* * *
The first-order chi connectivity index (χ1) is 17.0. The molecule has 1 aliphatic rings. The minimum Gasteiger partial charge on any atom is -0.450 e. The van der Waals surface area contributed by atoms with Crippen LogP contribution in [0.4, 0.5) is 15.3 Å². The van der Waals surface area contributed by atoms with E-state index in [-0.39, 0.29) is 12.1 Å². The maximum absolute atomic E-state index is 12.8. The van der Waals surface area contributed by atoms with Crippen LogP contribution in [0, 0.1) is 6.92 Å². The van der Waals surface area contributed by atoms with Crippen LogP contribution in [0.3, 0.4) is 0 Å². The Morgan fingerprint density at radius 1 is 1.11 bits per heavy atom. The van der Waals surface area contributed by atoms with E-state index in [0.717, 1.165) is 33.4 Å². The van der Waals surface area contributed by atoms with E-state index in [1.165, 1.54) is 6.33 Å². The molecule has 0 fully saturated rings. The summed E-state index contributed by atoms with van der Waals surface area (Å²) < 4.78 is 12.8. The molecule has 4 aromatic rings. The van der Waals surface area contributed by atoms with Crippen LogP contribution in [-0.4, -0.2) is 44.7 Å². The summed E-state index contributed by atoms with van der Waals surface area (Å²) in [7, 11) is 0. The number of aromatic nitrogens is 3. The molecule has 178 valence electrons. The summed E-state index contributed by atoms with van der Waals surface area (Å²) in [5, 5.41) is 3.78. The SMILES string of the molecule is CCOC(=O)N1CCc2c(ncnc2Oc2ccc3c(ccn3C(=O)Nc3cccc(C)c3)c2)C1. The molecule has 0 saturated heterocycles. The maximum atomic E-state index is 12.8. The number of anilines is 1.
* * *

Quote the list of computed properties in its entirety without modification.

The first-order chi connectivity index (χ1) is 17.0. The molecule has 1 aliphatic rings. The minimum Gasteiger partial charge on any atom is -0.450 e. The van der Waals surface area contributed by atoms with Crippen LogP contribution in [0.4, 0.5) is 15.3 Å². The van der Waals surface area contributed by atoms with E-state index in [-0.39, 0.29) is 12.1 Å². The maximum absolute atomic E-state index is 12.8. The van der Waals surface area contributed by atoms with Crippen LogP contribution in [0, 0.1) is 6.92 Å². The van der Waals surface area contributed by atoms with Crippen LogP contribution in [0.3, 0.4) is 0 Å². The Morgan fingerprint density at radius 1 is 1.11 bits per heavy atom. The van der Waals surface area contributed by atoms with E-state index in [0.717, 1.165) is 33.4 Å². The van der Waals surface area contributed by atoms with E-state index in [1.165, 1.54) is 6.33 Å². The molecule has 0 fully saturated rings. The summed E-state index contributed by atoms with van der Waals surface area (Å²) < 4.78 is 12.8. The molecule has 4 aromatic rings. The van der Waals surface area contributed by atoms with Crippen LogP contribution in [-0.4, -0.2) is 44.7 Å². The summed E-state index contributed by atoms with van der Waals surface area (Å²) in [7, 11) is 0. The number of aromatic nitrogens is 3. The molecule has 178 valence electrons. The summed E-state index contributed by atoms with van der Waals surface area (Å²) in [5, 5.41) is 3.78. The SMILES string of the molecule is CCOC(=O)N1CCc2c(ncnc2Oc2ccc3c(ccn3C(=O)Nc3cccc(C)c3)c2)C1. The molecule has 0 saturated heterocycles. The maximum atomic E-state index is 12.8. The number of anilines is 1.